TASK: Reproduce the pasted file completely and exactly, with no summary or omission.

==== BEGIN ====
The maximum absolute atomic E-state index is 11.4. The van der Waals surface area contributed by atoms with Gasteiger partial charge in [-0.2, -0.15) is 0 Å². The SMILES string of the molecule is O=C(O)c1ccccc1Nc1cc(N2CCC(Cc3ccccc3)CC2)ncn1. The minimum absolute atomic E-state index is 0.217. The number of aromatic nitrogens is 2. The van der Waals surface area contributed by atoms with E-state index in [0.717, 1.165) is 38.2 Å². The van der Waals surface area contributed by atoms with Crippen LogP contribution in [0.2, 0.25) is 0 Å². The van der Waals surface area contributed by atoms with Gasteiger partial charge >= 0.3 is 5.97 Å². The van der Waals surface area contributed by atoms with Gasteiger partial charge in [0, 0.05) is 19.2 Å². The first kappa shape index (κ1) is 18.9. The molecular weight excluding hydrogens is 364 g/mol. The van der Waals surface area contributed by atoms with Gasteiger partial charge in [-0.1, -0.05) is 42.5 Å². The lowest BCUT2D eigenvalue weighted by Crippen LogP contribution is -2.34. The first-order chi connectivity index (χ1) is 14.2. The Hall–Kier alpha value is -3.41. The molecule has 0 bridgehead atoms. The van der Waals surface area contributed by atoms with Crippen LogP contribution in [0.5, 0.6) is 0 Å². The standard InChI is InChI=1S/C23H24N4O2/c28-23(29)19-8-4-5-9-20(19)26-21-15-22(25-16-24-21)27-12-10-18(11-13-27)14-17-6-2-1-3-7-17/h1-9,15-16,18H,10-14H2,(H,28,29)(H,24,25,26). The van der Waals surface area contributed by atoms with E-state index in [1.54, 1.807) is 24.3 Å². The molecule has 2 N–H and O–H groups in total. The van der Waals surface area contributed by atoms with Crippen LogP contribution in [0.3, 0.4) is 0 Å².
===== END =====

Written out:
The maximum absolute atomic E-state index is 11.4. The van der Waals surface area contributed by atoms with Gasteiger partial charge in [-0.2, -0.15) is 0 Å². The SMILES string of the molecule is O=C(O)c1ccccc1Nc1cc(N2CCC(Cc3ccccc3)CC2)ncn1. The minimum absolute atomic E-state index is 0.217. The number of aromatic nitrogens is 2. The van der Waals surface area contributed by atoms with E-state index in [0.717, 1.165) is 38.2 Å². The van der Waals surface area contributed by atoms with Crippen LogP contribution in [0.2, 0.25) is 0 Å². The van der Waals surface area contributed by atoms with Gasteiger partial charge >= 0.3 is 5.97 Å². The van der Waals surface area contributed by atoms with Gasteiger partial charge in [0, 0.05) is 19.2 Å². The first kappa shape index (κ1) is 18.9. The molecular weight excluding hydrogens is 364 g/mol. The van der Waals surface area contributed by atoms with Gasteiger partial charge in [-0.1, -0.05) is 42.5 Å². The lowest BCUT2D eigenvalue weighted by Crippen LogP contribution is -2.34. The first-order chi connectivity index (χ1) is 14.2. The Hall–Kier alpha value is -3.41. The molecule has 0 bridgehead atoms. The van der Waals surface area contributed by atoms with Crippen LogP contribution in [0.5, 0.6) is 0 Å². The standard InChI is InChI=1S/C23H24N4O2/c28-23(29)19-8-4-5-9-20(19)26-21-15-22(25-16-24-21)27-12-10-18(11-13-27)14-17-6-2-1-3-7-17/h1-9,15-16,18H,10-14H2,(H,28,29)(H,24,25,26). The van der Waals surface area contributed by atoms with E-state index in [1.54, 1.807) is 24.3 Å². The molecule has 2 N–H and O–H groups in total. The van der Waals surface area contributed by atoms with Crippen LogP contribution in [0.3, 0.4) is 0 Å².